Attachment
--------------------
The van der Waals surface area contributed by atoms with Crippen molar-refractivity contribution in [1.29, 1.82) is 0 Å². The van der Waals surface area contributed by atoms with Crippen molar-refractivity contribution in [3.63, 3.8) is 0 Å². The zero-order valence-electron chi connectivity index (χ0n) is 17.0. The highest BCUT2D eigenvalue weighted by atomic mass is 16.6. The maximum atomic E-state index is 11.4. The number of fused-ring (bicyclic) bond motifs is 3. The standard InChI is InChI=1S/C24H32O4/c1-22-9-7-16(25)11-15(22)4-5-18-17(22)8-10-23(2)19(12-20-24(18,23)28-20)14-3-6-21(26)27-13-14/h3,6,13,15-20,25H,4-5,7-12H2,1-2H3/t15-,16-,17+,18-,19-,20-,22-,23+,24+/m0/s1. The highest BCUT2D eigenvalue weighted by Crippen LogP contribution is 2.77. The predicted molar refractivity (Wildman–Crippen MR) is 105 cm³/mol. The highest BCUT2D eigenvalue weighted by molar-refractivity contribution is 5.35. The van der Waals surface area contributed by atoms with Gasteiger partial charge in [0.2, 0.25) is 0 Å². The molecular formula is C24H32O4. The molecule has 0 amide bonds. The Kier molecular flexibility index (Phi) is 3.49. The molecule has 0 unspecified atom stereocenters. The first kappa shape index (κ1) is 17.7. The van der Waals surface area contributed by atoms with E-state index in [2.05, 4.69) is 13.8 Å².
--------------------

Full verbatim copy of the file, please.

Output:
The van der Waals surface area contributed by atoms with Crippen molar-refractivity contribution in [1.29, 1.82) is 0 Å². The van der Waals surface area contributed by atoms with Crippen molar-refractivity contribution in [3.63, 3.8) is 0 Å². The zero-order valence-electron chi connectivity index (χ0n) is 17.0. The highest BCUT2D eigenvalue weighted by atomic mass is 16.6. The maximum atomic E-state index is 11.4. The number of fused-ring (bicyclic) bond motifs is 3. The standard InChI is InChI=1S/C24H32O4/c1-22-9-7-16(25)11-15(22)4-5-18-17(22)8-10-23(2)19(12-20-24(18,23)28-20)14-3-6-21(26)27-13-14/h3,6,13,15-20,25H,4-5,7-12H2,1-2H3/t15-,16-,17+,18-,19-,20-,22-,23+,24+/m0/s1. The highest BCUT2D eigenvalue weighted by Crippen LogP contribution is 2.77. The predicted molar refractivity (Wildman–Crippen MR) is 105 cm³/mol. The highest BCUT2D eigenvalue weighted by molar-refractivity contribution is 5.35. The van der Waals surface area contributed by atoms with Gasteiger partial charge in [0.2, 0.25) is 0 Å². The molecular formula is C24H32O4. The molecule has 0 amide bonds. The Kier molecular flexibility index (Phi) is 3.49. The molecule has 0 unspecified atom stereocenters. The first kappa shape index (κ1) is 17.7. The van der Waals surface area contributed by atoms with E-state index in [2.05, 4.69) is 13.8 Å².